The cubs, born last week, died over the weekend after the seven-year-old tigress refused to feed or care for them, curator of Delhi’s National Zoological Park said
Five rare tiger cubs die after ‘motherly neglect’ in Delhi zoo as sixth fights for its life
NEW DELHI // Five rare white tiger cubs have died at New Delhi’s zoo because of “neglect” by their mother, an official said Tuesday.
The cubs, born last week, died over the weekend after the seven-year-old tigress refused to feed or care for them, curator of Delhi’s National Zoological Park said.
“The mother did not even try to feed the cubs. She would not even hold the babies close to her. She totally neglected them,” Riaz Ahmad Khan said.
The zoo said it was unable to save them because they were too young.
A sixth cub survived against the odds and is now battling for its life in a veterinary facility, where it is being fed fresh goat’s milk.
Early death is common among white tigers since they owe their appearance to a genetic mutation, which can result in other defects such as low immunity and malformed organs, experts say.
White tigers have not been seen in the wild in India since the 1950s, according to conservationists.
Mr Khan said the zoo had been trying to breed its white tigers in a bid to boost numbers. The zoo has six white tigers, four of which are female.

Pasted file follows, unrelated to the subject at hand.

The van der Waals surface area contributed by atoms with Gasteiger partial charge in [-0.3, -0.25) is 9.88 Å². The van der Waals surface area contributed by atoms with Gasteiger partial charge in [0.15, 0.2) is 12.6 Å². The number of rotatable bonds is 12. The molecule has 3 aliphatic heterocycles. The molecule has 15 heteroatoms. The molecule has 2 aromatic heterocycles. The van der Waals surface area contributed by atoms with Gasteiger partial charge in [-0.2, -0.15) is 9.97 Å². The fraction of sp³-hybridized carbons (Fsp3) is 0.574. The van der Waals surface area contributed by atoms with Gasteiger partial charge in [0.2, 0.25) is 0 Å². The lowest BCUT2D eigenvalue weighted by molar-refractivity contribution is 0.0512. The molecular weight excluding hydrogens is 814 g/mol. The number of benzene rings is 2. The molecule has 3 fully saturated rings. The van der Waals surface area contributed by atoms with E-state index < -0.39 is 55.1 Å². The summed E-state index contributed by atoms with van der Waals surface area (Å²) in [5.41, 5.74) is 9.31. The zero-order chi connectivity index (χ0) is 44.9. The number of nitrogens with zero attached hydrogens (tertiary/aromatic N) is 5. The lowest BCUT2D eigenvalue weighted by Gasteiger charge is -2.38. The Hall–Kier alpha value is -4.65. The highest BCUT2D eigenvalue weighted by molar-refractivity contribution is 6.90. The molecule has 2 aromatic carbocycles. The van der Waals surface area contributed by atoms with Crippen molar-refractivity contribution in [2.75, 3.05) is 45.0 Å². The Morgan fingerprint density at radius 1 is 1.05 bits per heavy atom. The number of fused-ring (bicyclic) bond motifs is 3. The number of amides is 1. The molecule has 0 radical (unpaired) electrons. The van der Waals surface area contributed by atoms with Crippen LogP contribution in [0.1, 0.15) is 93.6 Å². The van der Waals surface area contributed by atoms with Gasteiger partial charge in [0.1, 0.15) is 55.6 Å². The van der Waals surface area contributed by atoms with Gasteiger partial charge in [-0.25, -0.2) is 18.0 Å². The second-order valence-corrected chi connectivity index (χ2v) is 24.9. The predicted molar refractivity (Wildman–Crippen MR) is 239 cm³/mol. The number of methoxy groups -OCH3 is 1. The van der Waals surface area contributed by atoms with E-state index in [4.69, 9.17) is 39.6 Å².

“White tigers are very popular with visitors. We try to ensure the breeding takes place between partners born of different sets of parents,” he said.
Some experts say inbreeding of white tigers to boost numbers can magnify their genetic problems.
Indian zoos have been the target of fierce criticism from wildlife experts in the past over concerns including poor sanitation, overcrowding and contaminated food.
A rhinoceros died at the Delhi zoo last year from suspected anthrax while a female giraffe died of severe diarrhoea in 2011 after contracting a virus.
In 2010, 32 blackbuck antelopes died after drinking sewage water that flowed into their enclosures at the same zoo.
“We try to give the animals the best care possible but sometimes there are situations which are unavoidable,” Mr Khan said.
India is home to 1,706 Royal Bengal tigers and less than 100 white tigers, which are all in captivity, according to the last census in 2011.
Rampant poaching and loss of habitat due to human encroachment are cited as the major challenges to tiger conservation efforts.